Running, like life, is full of transitions – the excitement, anxiousness, trepidation of moving from one thing to the next.
My adventure with running first began when my life was in the middle of a huge transition. My divorce was finalized in December of 2009 and within two weeks of the conclusion of that chapter of my life I felt like it was time to begin something new – a new challenge to celebrate the new me (cliche, I know). I had always been interested in running but I had a number of surgeries on my leg between 1997-2001 and doctor after doctor had told me that running just wasn’t in my future. So, like any other stubborn, independent female, the best way to make sure I’ll do something is to tell me I can’t. December 2009 – that’s when I decided to become a runner. I started a run, walk program that winter and joined my first Rogue program in July 2010 to train for the San Antonio half marathon.
Following my first half marathon in November 2010, I was met with my first running transition – the transition from runner to injured runner. Still on a high from finishing my first half marathon I rolled immediately into training for the Austin marathon without much in the way of a break from running. I ran longer distances, faster paces and was looking forward to tackling the marathon distance in February 2011. But, those plans were thwarted by a pelvic stress fracture. 12 weeks totally off from running . . . I was devastated. Transitioning from a runner to an injured runner was difficult . . . over the past year running had become my “thing” . . . my sure-fire stress reliever. Without it, I wasn’t sure how I’d fill my time. But fill it I did – with simultaneous life transitions (moving homes, a new job, a new relationship) . . . and after months of physical therapy, in mid-March of 2011 I was ready to start running again . . . slowly and cautiously at first. Gradually a 3 mile long run became 5 and then 7 and then 10 . . . and in May 2011 I decided I was ready to try training for the marathon again. Another transition . . . back to a runner.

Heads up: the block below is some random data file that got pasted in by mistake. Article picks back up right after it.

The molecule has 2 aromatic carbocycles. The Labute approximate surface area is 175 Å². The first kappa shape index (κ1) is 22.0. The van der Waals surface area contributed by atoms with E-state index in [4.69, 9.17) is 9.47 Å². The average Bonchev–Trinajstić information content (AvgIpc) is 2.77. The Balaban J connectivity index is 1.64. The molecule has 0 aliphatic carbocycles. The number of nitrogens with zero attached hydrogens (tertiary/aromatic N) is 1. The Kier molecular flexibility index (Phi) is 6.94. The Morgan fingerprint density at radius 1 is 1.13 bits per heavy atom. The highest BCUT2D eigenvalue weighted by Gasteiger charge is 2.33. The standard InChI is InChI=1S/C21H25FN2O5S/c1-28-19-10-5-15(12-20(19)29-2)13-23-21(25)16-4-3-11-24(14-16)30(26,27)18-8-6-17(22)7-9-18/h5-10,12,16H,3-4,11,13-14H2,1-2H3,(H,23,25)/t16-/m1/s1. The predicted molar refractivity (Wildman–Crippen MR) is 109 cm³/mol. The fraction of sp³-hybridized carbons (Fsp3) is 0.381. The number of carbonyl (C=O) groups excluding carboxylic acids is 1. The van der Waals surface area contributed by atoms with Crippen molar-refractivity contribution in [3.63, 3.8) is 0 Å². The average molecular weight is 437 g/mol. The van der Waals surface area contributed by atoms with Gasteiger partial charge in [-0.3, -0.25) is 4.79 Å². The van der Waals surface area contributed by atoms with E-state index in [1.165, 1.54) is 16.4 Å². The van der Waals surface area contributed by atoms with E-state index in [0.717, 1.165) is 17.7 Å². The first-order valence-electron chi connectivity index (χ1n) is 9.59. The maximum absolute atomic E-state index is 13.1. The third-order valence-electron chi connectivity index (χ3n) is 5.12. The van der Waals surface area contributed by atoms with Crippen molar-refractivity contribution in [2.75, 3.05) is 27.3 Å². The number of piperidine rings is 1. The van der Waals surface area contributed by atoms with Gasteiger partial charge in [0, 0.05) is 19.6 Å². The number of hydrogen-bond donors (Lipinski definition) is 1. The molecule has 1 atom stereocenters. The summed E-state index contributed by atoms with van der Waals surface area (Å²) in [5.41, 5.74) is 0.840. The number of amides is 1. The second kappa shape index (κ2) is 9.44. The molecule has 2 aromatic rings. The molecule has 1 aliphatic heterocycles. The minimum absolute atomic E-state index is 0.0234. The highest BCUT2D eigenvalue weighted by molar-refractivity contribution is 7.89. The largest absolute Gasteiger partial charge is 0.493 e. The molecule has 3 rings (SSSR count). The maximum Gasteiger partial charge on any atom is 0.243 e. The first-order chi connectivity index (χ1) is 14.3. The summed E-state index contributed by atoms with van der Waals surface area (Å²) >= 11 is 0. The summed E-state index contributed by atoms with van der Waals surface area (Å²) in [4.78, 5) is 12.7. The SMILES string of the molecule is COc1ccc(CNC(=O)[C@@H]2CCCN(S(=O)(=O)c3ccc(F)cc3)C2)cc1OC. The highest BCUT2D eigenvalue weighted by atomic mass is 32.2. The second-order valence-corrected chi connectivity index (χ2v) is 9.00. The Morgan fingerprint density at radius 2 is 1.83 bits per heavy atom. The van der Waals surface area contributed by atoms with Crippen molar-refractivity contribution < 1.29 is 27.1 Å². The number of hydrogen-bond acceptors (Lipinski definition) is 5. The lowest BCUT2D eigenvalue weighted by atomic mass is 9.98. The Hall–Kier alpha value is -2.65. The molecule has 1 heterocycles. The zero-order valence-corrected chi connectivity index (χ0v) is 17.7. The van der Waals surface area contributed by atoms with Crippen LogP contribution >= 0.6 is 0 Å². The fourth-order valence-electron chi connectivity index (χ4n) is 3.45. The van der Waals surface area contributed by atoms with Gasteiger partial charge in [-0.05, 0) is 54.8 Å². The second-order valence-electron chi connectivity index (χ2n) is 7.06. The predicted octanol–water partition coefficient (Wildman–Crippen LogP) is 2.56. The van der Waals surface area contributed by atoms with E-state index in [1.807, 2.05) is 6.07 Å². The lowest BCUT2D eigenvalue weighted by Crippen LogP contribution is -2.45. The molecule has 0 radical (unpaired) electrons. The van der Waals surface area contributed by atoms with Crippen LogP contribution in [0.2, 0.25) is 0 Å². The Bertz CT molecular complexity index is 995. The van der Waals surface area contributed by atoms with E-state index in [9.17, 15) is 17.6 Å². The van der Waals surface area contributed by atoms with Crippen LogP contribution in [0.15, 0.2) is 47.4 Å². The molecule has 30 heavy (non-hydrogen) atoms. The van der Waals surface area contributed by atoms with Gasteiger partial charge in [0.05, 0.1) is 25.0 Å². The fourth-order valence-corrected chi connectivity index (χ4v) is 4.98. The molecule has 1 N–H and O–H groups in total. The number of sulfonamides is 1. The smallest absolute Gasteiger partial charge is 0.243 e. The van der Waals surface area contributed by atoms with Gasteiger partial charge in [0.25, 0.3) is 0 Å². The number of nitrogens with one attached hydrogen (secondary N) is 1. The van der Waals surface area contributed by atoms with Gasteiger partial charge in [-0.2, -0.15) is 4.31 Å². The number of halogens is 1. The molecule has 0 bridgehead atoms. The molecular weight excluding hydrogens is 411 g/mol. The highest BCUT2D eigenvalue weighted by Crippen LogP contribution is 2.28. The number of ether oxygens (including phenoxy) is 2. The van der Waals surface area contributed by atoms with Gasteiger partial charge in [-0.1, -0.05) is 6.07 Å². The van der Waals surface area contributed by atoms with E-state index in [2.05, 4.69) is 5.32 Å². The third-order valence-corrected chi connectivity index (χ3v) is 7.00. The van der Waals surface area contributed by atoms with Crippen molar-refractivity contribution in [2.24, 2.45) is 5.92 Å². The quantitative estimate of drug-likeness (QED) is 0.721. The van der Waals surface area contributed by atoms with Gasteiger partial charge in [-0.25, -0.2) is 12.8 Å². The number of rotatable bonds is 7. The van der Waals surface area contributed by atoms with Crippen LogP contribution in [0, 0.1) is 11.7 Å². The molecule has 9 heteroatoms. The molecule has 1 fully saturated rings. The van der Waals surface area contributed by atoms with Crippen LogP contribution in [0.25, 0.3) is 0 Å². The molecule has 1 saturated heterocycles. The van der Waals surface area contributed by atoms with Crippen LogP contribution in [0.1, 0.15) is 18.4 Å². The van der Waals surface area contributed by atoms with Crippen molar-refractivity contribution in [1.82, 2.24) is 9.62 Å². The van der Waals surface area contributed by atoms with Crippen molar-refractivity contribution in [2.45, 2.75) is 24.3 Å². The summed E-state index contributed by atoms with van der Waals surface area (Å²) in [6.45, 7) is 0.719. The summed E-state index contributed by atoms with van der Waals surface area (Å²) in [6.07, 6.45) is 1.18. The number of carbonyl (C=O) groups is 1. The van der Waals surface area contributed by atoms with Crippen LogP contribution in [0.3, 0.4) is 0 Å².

Training for the San Antonio marathon was exciting and nerve wracking. It was great to be back with my Saturday and Wednesday morning crew at Rogue . . . but my transition back to a runner, training for a marathon was riddled with anxieties – would I be able to complete the training program? would my stress fracture come back? would I actually make it to the marathon this time around? . . . and 10 weeks in . . . I had my answer . . . an IT band injury – too much running, too fast too soon, a weak core, not enough strength training . . . I started to doubt whether the marathon would happen for me . . . to doubt whether or not I could to do the transition from runner to injured runner and back . . . AGAIN. But I worked through the injury and somehow . . . fast forward to November 2011 I made it to San Antonio – my first marathon. FINALLY.
San Antonio was a running disaster for me . . . I ran the first half too fast considering the weather, spent 15 minutes at a medical aid tent around mile 15 dealing with heat exhaustion . . . I’m not sure I would have finished if my significant other (Chris!) hadn’t met me at mile 20 on a bike and ridden next to me for the last 6.2 miles – my own personal cheerleader. But I finished – exhausted, hot, sweaty and worried that our hotel had kicked us out of our room since they weren’t willing to accommodate late checkouts. And . . . entering another running transition.
What was next? After being humbled and physically challenged to the extreme I wasn’t sure if another marathon was in my future . . . nervous, anxious, and excited for the next running thing . . . transition from having a running plan to not . . .
Even though San Antonio was a disaster for me, I woke up the day after the marathon ready to run again . . . and, more importantly, wanting to tackle the marathon distance again. So I enrolled in Rogue’s Austin marathon training program . . . Wednesday mornings and Saturdays – my old stand bys. This transition has been exciting – I know what to expect with the marathon now, I’m ready to learn how to run a marathon without the anxiety of it being my first . . . I am ready. So . . . here we go. Two weeks of easy runs, the Turkey Trot, lots of time with friends and family, a 10 mile run in the rain with Rogue . . . two perfect transition weeks of thinking about and getting excited for that next running thing.
I started back with Rogue on Wednesday morning . . . my body was screaming at me by the end of the workout – why was I doing this again already? I left the workout wondering if I’d made a mistake . . . was this going to be too much too soon? I figured Saturday’s long run would tell the tale. Saturday was the Run from Hell . . . my first really long run since the marathon . . . and it happened – I ran the hills, I finished strong, it was a run I felt good about. And as I finished, cold and wet, I realized that this latest running transition was over . . . I thought to myself you’re in it now, back in to training mode . . . this is happening . . .